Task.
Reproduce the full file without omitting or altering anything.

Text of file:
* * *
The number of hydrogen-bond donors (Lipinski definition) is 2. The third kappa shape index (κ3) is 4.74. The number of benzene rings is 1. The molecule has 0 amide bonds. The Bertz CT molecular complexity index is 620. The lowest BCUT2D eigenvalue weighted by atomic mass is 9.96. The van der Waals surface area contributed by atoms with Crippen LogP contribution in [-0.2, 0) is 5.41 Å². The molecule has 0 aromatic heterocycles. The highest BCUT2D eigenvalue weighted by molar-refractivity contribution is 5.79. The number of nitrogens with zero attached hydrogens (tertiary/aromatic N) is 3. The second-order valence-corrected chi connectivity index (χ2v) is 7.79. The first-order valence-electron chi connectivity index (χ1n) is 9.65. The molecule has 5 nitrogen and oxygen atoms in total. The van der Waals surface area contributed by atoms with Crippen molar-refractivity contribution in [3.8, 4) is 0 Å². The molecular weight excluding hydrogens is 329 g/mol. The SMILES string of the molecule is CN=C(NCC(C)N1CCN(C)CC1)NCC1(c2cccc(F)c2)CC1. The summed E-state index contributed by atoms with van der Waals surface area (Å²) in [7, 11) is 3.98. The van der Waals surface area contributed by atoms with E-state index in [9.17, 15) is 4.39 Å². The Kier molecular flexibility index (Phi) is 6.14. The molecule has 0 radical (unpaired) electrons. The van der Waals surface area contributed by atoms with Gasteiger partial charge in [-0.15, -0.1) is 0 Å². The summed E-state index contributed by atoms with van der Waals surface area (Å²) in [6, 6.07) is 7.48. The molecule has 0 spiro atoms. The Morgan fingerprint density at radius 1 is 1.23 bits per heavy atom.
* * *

The number of hydrogen-bond donors (Lipinski definition) is 2. The third kappa shape index (κ3) is 4.74. The number of benzene rings is 1. The molecule has 0 amide bonds. The Bertz CT molecular complexity index is 620. The lowest BCUT2D eigenvalue weighted by atomic mass is 9.96. The van der Waals surface area contributed by atoms with Crippen LogP contribution in [-0.2, 0) is 5.41 Å². The molecule has 0 aromatic heterocycles. The highest BCUT2D eigenvalue weighted by molar-refractivity contribution is 5.79. The number of nitrogens with zero attached hydrogens (tertiary/aromatic N) is 3. The second-order valence-corrected chi connectivity index (χ2v) is 7.79. The first-order valence-electron chi connectivity index (χ1n) is 9.65. The molecule has 5 nitrogen and oxygen atoms in total. The van der Waals surface area contributed by atoms with Crippen molar-refractivity contribution in [3.8, 4) is 0 Å². The molecular weight excluding hydrogens is 329 g/mol. The SMILES string of the molecule is CN=C(NCC(C)N1CCN(C)CC1)NCC1(c2cccc(F)c2)CC1. The summed E-state index contributed by atoms with van der Waals surface area (Å²) in [7, 11) is 3.98. The van der Waals surface area contributed by atoms with E-state index in [9.17, 15) is 4.39 Å². The Kier molecular flexibility index (Phi) is 6.14. The molecule has 0 radical (unpaired) electrons. The van der Waals surface area contributed by atoms with Gasteiger partial charge in [-0.15, -0.1) is 0 Å². The summed E-state index contributed by atoms with van der Waals surface area (Å²) in [6, 6.07) is 7.48. The molecule has 0 spiro atoms. The Morgan fingerprint density at radius 1 is 1.23 bits per heavy atom.